TWIN FALLS — The Les Schwab, "Week of Giving," sets out to help families throughout the Magic Valley in need of food. It also helps provide local area food pantries who have been working tirelessly throughout the pandemic with their stock to help provide for the demand for food.
This will be Les Schwab's second year of organizing the "Week of Giving", yet this year has already been more impactful for the communities due to the partnership with multiple organizations, including United Way.
Sonya Haines, the Resource Development Director for United Way for South Central Idaho, said, "In order for this to be at the magnitude that they wanted it to be in the local communities and making sure this food stays local and that they have the resources that are needed they knew they had to partner. So reaching with United Way has been super duper important."
The other organizations involved in this year's project also include DOT Food Warehouse, Cliff Bar, and Aramark.
Despite having to bear the brunt of cold weather and long days of work delivering food all over the Magic Valley, those involved in the project feel the work is easy since it helps so many people.
Trent Walls, the Manager of Les Schwab in Burley, said, "Today has definitely been our busiest day, it's going to be a long day, but it's rewarding to yourselves. It just makes you give back, and it just makes you appreciate everything we do living in this great community that we are in."
Deliveries have been made to five hub pantries, which are USDA and Idaho Foodbank approved, including Mountain View Pantry in Burley, Blaine County Hunger Coalition, Martha Mary's Food Pantry in Jerome, Mustard Seed in Twin Falls, and the West End Pantry in Buhl.
The coordinated efforts of these organizations have been able to bring 12,000 pounds of food to help serve 5,000 families. These donations come at a critical time with the holidays right around the corner and due to the economic hardship of COVID.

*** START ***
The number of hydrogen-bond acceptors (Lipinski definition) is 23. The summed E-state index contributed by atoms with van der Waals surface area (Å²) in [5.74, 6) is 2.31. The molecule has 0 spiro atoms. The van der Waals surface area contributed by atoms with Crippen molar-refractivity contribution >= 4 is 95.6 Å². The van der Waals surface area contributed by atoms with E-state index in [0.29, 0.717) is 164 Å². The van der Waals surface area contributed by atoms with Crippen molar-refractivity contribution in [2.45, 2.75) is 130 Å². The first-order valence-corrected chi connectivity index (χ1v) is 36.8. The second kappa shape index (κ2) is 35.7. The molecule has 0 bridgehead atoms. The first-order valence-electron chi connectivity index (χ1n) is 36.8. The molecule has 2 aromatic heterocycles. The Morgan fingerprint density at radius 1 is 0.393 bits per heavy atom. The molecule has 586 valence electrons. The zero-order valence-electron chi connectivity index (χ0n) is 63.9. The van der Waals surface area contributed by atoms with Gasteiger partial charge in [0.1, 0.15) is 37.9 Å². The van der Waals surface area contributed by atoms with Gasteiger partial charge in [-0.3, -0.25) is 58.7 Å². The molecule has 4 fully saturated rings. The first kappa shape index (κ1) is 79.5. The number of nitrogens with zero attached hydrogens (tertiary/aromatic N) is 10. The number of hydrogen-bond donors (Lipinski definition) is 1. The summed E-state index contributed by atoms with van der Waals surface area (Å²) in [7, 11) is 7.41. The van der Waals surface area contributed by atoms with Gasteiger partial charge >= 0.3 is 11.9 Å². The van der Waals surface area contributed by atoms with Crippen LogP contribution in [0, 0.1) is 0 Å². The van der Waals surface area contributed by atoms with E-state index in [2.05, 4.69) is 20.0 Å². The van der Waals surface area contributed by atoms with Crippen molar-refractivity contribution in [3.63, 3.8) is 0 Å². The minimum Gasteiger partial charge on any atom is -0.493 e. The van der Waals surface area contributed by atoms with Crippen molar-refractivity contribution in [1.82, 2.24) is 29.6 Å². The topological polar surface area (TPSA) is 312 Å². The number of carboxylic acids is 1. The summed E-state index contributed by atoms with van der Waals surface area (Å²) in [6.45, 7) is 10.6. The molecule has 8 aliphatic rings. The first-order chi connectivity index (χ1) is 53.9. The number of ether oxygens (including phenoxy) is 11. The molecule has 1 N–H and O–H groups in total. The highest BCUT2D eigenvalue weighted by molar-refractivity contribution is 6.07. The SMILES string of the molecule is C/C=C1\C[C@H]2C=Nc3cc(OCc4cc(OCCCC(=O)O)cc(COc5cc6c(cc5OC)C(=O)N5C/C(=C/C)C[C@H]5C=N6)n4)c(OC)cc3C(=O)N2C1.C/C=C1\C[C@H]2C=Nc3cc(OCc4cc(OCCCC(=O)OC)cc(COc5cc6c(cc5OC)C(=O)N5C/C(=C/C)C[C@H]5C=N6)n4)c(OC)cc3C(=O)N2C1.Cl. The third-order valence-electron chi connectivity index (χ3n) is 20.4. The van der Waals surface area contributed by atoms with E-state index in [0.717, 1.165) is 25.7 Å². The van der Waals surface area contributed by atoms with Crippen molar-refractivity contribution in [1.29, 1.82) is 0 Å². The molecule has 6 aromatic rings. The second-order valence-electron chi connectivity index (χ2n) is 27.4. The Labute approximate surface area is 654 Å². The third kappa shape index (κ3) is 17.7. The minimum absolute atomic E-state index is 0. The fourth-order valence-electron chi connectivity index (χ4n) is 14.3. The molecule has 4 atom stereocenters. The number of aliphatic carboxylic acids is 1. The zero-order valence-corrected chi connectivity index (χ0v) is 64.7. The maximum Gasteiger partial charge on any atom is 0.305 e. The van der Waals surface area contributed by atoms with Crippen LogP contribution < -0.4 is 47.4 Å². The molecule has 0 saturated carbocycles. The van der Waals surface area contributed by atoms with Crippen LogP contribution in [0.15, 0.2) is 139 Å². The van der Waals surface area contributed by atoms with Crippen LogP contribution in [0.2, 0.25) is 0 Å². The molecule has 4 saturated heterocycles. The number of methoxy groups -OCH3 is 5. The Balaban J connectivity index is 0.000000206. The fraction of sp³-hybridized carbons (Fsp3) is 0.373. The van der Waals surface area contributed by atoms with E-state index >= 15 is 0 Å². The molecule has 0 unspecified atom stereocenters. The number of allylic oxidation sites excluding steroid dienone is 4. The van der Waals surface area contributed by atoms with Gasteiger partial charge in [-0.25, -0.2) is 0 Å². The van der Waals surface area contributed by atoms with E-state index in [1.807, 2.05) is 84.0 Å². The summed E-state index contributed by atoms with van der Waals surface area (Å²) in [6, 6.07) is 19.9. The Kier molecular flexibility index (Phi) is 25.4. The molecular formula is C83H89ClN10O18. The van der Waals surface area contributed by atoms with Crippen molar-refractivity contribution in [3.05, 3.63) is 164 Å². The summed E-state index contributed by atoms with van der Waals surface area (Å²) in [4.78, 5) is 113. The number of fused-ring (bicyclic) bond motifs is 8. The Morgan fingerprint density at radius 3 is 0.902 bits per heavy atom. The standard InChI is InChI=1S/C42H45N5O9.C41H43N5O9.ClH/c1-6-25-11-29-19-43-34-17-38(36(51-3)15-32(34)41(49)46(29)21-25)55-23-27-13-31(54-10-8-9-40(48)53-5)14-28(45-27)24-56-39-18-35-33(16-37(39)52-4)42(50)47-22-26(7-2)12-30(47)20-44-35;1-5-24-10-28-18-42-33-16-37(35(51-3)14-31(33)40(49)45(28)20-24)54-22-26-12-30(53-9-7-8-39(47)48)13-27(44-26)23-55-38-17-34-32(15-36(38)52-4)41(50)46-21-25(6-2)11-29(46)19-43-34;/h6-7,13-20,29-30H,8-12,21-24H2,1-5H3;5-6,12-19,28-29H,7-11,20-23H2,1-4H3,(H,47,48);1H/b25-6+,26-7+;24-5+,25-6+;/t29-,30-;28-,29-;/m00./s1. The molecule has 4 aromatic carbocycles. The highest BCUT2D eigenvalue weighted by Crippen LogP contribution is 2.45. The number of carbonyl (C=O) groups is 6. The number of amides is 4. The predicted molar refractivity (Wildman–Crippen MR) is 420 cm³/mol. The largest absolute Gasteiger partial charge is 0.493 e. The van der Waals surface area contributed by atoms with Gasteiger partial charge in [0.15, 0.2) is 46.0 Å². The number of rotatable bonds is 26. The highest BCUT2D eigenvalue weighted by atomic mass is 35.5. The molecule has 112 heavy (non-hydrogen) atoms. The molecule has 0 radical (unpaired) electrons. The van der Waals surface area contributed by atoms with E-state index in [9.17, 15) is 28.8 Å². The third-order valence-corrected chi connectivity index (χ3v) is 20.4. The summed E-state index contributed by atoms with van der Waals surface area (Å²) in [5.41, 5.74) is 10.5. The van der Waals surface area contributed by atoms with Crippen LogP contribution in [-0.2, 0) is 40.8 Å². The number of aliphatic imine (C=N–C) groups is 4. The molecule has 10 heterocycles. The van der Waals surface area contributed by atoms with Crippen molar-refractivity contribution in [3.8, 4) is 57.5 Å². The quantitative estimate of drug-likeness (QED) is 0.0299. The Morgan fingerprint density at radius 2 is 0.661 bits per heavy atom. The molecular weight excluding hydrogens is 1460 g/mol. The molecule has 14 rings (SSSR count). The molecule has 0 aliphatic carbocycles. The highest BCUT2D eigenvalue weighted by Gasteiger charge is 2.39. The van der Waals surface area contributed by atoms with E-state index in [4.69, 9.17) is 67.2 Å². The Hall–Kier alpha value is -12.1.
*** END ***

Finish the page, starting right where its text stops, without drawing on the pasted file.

"Obviously, the needs have increased tremendously, especially with the challenges in our rural communities. Definitely, wintertime is a hardship on the rural communities because the access to services and resources are not abundant during this time of year," said Haines.
With such an increase in the demand for food, these donations do not only help families, but the pantries since the organizations can help purchase what are called "gap items."
Marvin Barnes, a Leadership Team Member for Mustard Seed, said, "They bring in things we normally can't find; we don't get in the donation baskets. So when I, Marvin, goes out and makes a donation, I will pick up a few items and hand it out. Les Schwab came to us, Susie at United Way, and said, what can we help you guys with? We sent a little shopping list, if you will, of some of the foods that meet, that not only meet the nutritious end but something that is nice to have."
Some of the items included canned meat, beans, ramen noodles, soup, nacho chips, and peanut butter.
Today marked the last day of food donations, and on Thursday and Friday, Cliff Bar will be providing 5,000 hygiene kits.
The organizations involved in this project hope for it to grow in future years to continue providing support for Magic Valley Communities. They are also always looking for volunteers to help.